Visiting UK Recovery Friends: Part 4 (Ash Whitney)

After leaving Wynford Ellis Owen and his lovely wife Meira in Creigiau (South Wales), I headed to Cilfrew, located close to Neath, to visit my great friend Ash Whitney, of Wired Up Wales, and his parents. Ash and I have worked together on-and-off for over 20 years now, starting not long after I launched WIRED (Web-based Information REsource on Drugs), which later became known as Wired In.

At the beginning of the new millennium, I received a small level of funding from the Welsh Development Agency, which at the time was the economic development agency for Wales, to develop and maintain an online resource that would help people in Wales better understand the nature of drug and alcohol use problems and how they could be overcome. Use of illegal drugs, in particular heroin, and excessive drinking were major problems in parts of Wales, particularly in areas suffering economic and social problems such as in the Welsh valleys. These problems had increased as coal mines in the valleys closed. 

A technician in my university department, Neil Carter, suggested I approach a web-developer friend of his, Ash Whitney, to see if he would build me a website.

I visited Ash in Cilfrew in late-2000 and we hit it off immediately. I asked him if he could build our first website, which would be a news portal focused on drugs and alcohol, that would provide links to key content posted on specialist and non-specialist (including the popular press) websites on a daily basis throughout the year. I hired Jim Young, a biomedical technician who had previously worked in my neuroscience laboratory, to help me run what Ash and I decided to call Daily Dose.

During my Professorial Inaugural Lecture in Swansea, I explained to my audience that I was changing ‘career’, from neuroscience to working in the community with people suffering from substance use and related problems. I then told them that I was now going to officially launch our first website, the drug and alcohol news portal Daily Dose. The next moment Daily Dose probably became the largest website (at least physically) in the world as I revealed it on the large screen in the main lecture theatre in the university (see image below).  

Daily Dose later became the world’s leading information portal on drugs and alcohol. It started to attract sponsorship, which was administered by our charity Wired International Ltd. The portal eventually attracted over 8,000 subscribers, was linked to by many major organisations in the world, and was top of many millions of listings on Google. Ash and I developed another portal, Drugs in Sport, in 2002, for which Jim Young trawled the internet daily. This website closed in 2007 due to lack of sponsorship funding, and Daily Dose closed in 2010 for the same reason.

In 2002, Ash and I collaborated to build the main Wired In website,, which contained sections for people suffering from substance use problems (either directly or indirectly), practitioners and the general public. There was also a Wales section. We later built, which offered a range of different sections focused on the range of work that Wired In was conducting (e.g. Personal Stories, Research, Education/Training). These websites ran for a number of years before they were superceded by my online community Wired In To Recovery.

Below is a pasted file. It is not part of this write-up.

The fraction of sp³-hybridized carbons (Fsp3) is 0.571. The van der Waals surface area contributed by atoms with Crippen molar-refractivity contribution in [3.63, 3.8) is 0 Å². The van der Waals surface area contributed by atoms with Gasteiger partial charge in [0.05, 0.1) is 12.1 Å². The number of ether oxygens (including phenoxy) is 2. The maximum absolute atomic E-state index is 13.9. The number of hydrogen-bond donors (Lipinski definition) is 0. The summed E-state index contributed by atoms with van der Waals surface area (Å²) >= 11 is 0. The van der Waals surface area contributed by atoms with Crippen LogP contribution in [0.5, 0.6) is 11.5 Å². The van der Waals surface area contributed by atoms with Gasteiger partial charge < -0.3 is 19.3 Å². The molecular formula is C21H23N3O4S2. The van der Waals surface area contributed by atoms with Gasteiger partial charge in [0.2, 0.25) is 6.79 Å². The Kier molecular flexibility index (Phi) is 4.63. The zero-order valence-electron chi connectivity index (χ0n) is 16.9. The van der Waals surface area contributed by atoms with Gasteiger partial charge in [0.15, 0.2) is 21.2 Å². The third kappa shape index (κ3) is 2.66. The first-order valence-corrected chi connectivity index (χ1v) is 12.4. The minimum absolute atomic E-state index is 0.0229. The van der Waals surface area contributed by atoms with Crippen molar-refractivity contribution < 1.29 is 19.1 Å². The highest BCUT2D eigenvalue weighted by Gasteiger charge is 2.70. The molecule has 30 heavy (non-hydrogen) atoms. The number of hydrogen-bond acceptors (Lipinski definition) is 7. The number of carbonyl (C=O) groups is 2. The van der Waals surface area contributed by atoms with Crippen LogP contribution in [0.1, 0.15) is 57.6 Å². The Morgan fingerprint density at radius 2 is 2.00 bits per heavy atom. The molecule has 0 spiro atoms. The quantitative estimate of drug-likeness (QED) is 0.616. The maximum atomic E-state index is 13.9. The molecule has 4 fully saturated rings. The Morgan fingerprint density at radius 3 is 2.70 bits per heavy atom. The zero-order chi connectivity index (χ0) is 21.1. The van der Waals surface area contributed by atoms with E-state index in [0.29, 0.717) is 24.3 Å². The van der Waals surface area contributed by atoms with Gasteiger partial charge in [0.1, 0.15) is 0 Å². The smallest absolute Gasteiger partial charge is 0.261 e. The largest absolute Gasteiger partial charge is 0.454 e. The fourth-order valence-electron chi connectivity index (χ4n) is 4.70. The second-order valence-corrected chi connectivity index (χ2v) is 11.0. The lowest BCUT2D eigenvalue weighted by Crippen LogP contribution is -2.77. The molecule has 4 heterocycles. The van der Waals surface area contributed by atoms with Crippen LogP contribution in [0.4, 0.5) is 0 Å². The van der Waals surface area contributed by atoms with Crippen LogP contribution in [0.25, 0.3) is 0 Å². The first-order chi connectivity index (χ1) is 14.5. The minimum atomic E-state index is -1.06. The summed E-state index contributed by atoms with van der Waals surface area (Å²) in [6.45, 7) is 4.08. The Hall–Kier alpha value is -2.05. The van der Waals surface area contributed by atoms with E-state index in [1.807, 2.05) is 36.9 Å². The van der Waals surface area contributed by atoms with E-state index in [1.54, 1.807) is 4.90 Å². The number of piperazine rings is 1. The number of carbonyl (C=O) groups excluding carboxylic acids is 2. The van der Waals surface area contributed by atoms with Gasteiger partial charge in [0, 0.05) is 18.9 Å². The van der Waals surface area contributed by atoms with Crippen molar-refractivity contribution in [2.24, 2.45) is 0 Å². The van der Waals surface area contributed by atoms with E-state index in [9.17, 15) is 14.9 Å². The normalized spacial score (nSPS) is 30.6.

I stopped running Wired In and the Wired In To Recovery online community at the end of 2012, by which time I was living in Perth, Western Australia. Ash and I had not worked together for about five years, but he then built me a new website, the one on which this blog is posted. The aim of Recovery Stories was to help individuals and families recover from addiction and mental health problems.

In 2018, I was working with Social Anthropologist John Stanton on a remarkable story of trauma and healing. This story concerned traumatised Aboriginal children living in the squalor of a 1940s government native settlement (Carrolup) in Western Australia who were inspired by their white schoolteacher to create beautiful landscape drawings that gained international acclaim, challenged a government’s racist policies, and inspired four generations of Noongar artists.

We decided that we needed to develop an online storytelling, education and healing resource, The Carrolup Story. Who else but Ash would we ask to develop this website? We were thrilled with the look and structure that he created for us. We launched the website at the end of 2018 and have recently celebrated our 4th birthday. John and I are very proud of this resource.

I have loved working with Ash over the years. We are still good friends today, even though we live on different sides of the world. We Skype each other fairly regularly to catch up on our news and discuss our mutual interests, which mainly focus on different sports. The Welsh rugby team is a major topic of conversation! My partner Linda always gets excited when she hears Ash and I talking on Skype, as she loves his Welsh accent

Anyway, it was great seeing Ash again in mid-September, after a period of several years. So much to catch up with, and it’s just so good to be together in person with a very special individual. Ash’s parents, Byron and Ros, have also been good friends for a very long time, so it was good to catch up with them again.

I look forward to my next IT venture with Ash, and my next visit to his home!